Selling Sex on Screen: Post-war Japanese cinema and the representation of prostitution - Dr Irene González-López
THIS EVENT IS ARCHIVED
Dr Irene González-López
Date: 5 December 2018Time: 5:00 PM
Finishes: 5 December 2018Time: 7:00 PM
Venue: Brunei Gallery Room: B211
Type of Event: Lecture
First PhD Film Studies Inaugural Lecture
Cinema plays a significant role in shaping identities and attitudes; especially so in times of profound change. That was indeed the case in post-Second World War Japan, where cinema bore witness to the country’s transmutation from a devastated occupied nation into an economic superpower in just a few decades. In this talk, I will examine the representation of prostitutes in post-war fiction films to further our understanding of the transformations of social and sexual mores taking place in Japan at the time, and of the cinema industry’s position towards them.
The fictional prostitute is an extremely recurrent character in Japanese cinema, conspicuous in all genres and played by the most famous actors of the national cinema. I will argue that her appeal partially lies in her ability to encapsulate, perhaps as no other, the tensions and hopes sparking in post-war Japan. To understand the significance of analysing how this trope was constructed it is important to also bear in mind that the status quo of the sex trade in any given context tells us a lot about broader issues concerning the entire society, such as sexual mores and gender economies, family structures, and the control of the public space, to mention but a few. In the case of Japan, the controversial relationship between prostitution and the state, especially during the twentieth century, further marks the sex trade as a problematic mirror of national and international power dynamics. Yet, the analysis of numerous films complicates the interpretation of the prostitute as either victim or subversive hero, and problematises the cinema industry’s attitudes towards the sex trade.
In analysing the trope of the prostitute, I will provide some insights into how Japan’s drastic socio-economic transformations and their political implications were being articulated in popular culture, how they were being framed, and in which terms they were being discussed, justified or negotiated. For this purpose, films need to be analysed not only in terms of their content and aesthetics, but also as commercial products bound by industrial practices, popular trends, and regulations. This analysis invites us to reflect on the ideologies imbedded not only in the cinema industry and film criticism but also in academia as on-going discursive practices.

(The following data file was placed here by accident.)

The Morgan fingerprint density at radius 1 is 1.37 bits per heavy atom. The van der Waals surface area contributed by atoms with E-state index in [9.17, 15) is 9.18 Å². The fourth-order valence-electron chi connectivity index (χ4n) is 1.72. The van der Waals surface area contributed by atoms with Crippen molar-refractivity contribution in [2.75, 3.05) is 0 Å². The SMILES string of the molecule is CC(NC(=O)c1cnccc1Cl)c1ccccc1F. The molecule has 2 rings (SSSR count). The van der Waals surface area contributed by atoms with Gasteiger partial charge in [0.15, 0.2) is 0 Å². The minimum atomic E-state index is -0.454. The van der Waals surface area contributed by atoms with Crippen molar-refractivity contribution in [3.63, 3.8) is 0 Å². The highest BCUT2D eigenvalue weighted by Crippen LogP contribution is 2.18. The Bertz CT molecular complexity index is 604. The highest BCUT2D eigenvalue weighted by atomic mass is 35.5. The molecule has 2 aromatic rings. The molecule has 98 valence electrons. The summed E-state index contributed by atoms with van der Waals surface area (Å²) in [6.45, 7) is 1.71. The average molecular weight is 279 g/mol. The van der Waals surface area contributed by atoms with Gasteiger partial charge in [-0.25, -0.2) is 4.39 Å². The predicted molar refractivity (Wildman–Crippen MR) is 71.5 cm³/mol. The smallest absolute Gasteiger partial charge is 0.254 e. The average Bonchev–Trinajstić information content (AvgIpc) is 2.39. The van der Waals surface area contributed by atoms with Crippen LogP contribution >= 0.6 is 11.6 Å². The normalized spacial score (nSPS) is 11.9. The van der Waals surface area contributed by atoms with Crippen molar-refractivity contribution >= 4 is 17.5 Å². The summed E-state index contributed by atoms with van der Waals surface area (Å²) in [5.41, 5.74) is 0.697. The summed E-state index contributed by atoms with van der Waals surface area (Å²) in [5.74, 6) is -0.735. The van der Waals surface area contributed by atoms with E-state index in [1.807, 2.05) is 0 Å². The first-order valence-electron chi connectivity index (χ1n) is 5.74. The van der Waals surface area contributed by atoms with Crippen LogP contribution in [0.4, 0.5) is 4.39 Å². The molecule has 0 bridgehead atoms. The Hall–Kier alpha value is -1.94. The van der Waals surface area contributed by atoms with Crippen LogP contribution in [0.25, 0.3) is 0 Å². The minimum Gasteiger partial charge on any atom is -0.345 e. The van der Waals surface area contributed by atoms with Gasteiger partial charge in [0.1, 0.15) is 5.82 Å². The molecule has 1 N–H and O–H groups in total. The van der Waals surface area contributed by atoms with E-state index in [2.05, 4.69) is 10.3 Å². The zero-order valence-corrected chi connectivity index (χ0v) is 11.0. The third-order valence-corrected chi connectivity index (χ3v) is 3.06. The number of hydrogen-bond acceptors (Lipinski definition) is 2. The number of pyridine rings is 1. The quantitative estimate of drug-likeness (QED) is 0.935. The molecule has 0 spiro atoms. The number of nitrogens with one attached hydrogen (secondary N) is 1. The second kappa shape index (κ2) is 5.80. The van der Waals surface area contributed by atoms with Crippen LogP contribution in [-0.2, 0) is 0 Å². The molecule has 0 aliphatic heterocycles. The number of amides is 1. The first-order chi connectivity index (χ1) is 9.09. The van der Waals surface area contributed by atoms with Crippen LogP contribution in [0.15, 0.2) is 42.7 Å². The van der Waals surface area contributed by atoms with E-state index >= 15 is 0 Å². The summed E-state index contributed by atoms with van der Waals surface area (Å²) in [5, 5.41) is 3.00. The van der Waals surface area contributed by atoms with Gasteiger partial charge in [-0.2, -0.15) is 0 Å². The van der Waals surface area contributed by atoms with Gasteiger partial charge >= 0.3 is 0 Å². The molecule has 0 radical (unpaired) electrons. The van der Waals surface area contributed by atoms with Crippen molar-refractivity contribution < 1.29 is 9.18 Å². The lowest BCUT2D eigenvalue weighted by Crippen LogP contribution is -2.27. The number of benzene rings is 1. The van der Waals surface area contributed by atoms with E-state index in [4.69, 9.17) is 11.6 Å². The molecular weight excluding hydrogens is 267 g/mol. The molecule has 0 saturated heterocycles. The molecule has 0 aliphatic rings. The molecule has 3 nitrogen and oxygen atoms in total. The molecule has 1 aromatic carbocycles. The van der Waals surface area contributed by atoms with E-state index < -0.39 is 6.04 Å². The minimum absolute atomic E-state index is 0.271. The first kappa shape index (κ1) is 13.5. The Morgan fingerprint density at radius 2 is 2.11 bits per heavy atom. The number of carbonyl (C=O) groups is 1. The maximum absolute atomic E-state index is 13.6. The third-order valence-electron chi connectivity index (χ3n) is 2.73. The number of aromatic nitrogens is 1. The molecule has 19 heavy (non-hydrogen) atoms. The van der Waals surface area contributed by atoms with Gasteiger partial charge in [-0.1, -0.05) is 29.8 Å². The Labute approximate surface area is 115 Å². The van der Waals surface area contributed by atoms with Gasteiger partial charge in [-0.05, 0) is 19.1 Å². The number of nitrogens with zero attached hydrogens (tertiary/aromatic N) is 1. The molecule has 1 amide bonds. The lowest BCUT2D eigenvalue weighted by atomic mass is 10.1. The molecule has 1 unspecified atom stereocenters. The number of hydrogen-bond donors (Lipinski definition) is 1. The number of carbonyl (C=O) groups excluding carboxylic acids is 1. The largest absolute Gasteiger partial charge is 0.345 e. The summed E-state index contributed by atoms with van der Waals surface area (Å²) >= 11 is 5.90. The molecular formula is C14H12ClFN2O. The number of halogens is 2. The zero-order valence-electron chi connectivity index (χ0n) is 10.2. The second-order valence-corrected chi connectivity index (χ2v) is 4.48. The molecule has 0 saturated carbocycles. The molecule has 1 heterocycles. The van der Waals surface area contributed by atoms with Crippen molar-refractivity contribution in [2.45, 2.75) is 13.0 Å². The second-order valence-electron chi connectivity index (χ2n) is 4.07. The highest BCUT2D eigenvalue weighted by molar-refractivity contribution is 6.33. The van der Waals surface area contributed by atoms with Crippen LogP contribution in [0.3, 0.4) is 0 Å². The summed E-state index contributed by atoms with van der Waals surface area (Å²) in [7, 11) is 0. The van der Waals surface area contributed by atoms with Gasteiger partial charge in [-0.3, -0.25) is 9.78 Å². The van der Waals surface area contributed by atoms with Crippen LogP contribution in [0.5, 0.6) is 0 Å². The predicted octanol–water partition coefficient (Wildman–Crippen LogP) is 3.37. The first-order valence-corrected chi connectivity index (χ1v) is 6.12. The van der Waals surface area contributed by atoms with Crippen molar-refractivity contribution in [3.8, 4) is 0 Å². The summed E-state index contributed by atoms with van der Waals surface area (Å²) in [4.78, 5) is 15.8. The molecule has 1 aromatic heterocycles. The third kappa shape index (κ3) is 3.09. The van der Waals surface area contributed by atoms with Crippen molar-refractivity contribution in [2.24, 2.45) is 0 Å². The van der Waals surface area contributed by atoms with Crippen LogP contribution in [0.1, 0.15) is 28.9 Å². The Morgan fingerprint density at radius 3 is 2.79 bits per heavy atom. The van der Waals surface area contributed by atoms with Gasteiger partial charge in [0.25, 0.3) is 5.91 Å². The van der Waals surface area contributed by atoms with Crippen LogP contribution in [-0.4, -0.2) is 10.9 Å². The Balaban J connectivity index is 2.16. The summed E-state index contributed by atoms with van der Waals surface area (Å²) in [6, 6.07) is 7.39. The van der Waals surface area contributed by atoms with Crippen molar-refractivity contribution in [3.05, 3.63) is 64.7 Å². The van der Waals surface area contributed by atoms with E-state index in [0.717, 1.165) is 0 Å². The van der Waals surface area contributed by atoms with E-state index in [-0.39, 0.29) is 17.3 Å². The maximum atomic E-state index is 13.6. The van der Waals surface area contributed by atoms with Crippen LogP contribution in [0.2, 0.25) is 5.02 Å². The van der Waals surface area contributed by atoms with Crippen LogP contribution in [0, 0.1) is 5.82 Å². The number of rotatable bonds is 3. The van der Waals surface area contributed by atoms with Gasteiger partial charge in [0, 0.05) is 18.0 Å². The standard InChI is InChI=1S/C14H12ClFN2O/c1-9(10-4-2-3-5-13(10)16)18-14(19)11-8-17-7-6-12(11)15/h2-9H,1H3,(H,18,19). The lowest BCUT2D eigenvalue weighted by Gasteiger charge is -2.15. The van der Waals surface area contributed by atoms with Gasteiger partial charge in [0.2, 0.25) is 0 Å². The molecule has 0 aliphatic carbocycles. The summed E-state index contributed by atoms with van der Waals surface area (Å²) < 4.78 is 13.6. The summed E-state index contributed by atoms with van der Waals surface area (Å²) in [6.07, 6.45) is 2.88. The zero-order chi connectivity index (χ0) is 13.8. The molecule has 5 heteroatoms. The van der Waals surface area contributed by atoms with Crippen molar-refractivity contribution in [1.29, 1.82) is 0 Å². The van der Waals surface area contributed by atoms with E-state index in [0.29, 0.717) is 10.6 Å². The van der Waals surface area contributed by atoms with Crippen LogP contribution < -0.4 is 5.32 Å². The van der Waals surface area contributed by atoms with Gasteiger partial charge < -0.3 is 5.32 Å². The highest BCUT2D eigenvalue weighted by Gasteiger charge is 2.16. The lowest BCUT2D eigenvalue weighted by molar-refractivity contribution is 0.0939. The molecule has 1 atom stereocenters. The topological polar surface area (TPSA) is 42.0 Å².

Chaired by Dr Lola Martinez (Emeritus Reader, SOAS)
Irene González-López is a postdoctoral researcher at the Visual and Material Culture Research Centre in Kingston University. After living in Japan for eight years she came to SOAS where she was awarded her PhD in Film Studies. Her doctoral thesis examined the representation of prostitutes in postwar Japanese cinema and analysed the role of cinema in the negotiation of changing social and sexual mores. Her main research interests are Japanese cinema and popular culture, gender and sexuality studies, and stardom. Irene’s recent publications include Tanaka Kinuyo: Nation, Stardom and Female Subjectivity (co-edited, 2018); ‘In Search of the Authentic Japanese Taste: Solitary Gourmet and Cultural Tourism’ (2018), and ‘The Profound Desire of the Goddess: Sexuality and Politics in The Insect Woman’ (2017).